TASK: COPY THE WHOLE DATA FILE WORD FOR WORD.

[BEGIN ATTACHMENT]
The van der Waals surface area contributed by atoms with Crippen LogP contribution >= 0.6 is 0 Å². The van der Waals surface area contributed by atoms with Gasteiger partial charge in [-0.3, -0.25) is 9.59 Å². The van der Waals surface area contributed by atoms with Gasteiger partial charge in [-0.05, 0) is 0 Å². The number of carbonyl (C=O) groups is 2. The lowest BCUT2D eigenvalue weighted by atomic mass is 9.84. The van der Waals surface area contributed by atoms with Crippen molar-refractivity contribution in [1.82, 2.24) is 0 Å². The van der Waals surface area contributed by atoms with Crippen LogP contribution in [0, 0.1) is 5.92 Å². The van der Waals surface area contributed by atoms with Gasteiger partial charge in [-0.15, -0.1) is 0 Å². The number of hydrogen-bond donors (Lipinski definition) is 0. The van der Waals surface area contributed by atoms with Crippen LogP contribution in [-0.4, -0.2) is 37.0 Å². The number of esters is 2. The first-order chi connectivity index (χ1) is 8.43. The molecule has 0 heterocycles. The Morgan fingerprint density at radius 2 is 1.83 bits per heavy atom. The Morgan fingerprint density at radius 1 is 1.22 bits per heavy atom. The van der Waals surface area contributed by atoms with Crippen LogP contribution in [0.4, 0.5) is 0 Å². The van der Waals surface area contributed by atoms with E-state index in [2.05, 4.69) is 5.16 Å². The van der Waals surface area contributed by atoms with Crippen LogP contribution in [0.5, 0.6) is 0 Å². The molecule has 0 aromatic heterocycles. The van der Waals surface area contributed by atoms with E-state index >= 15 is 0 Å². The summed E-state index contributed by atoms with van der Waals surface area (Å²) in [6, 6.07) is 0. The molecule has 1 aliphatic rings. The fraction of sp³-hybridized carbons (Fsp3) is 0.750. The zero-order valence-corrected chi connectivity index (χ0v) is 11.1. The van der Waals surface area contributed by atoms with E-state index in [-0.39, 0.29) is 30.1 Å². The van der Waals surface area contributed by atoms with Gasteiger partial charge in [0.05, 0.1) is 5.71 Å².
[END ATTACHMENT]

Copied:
The van der Waals surface area contributed by atoms with Crippen LogP contribution >= 0.6 is 0 Å². The van der Waals surface area contributed by atoms with Gasteiger partial charge in [-0.3, -0.25) is 9.59 Å². The van der Waals surface area contributed by atoms with Gasteiger partial charge in [-0.05, 0) is 0 Å². The number of carbonyl (C=O) groups is 2. The lowest BCUT2D eigenvalue weighted by atomic mass is 9.84. The van der Waals surface area contributed by atoms with Crippen molar-refractivity contribution in [1.82, 2.24) is 0 Å². The van der Waals surface area contributed by atoms with Crippen LogP contribution in [0, 0.1) is 5.92 Å². The van der Waals surface area contributed by atoms with Gasteiger partial charge in [-0.15, -0.1) is 0 Å². The number of hydrogen-bond donors (Lipinski definition) is 0. The van der Waals surface area contributed by atoms with Crippen LogP contribution in [-0.4, -0.2) is 37.0 Å². The number of esters is 2. The first-order chi connectivity index (χ1) is 8.43. The molecule has 0 heterocycles. The Morgan fingerprint density at radius 2 is 1.83 bits per heavy atom. The Morgan fingerprint density at radius 1 is 1.22 bits per heavy atom. The van der Waals surface area contributed by atoms with Crippen LogP contribution in [0.4, 0.5) is 0 Å². The van der Waals surface area contributed by atoms with E-state index in [2.05, 4.69) is 5.16 Å². The van der Waals surface area contributed by atoms with Crippen LogP contribution in [0.5, 0.6) is 0 Å². The molecule has 0 aromatic heterocycles. The van der Waals surface area contributed by atoms with E-state index >= 15 is 0 Å². The summed E-state index contributed by atoms with van der Waals surface area (Å²) in [6, 6.07) is 0. The molecule has 1 aliphatic rings. The fraction of sp³-hybridized carbons (Fsp3) is 0.750. The zero-order valence-corrected chi connectivity index (χ0v) is 11.1. The van der Waals surface area contributed by atoms with E-state index in [-0.39, 0.29) is 30.1 Å². The van der Waals surface area contributed by atoms with Gasteiger partial charge in [0.05, 0.1) is 5.71 Å².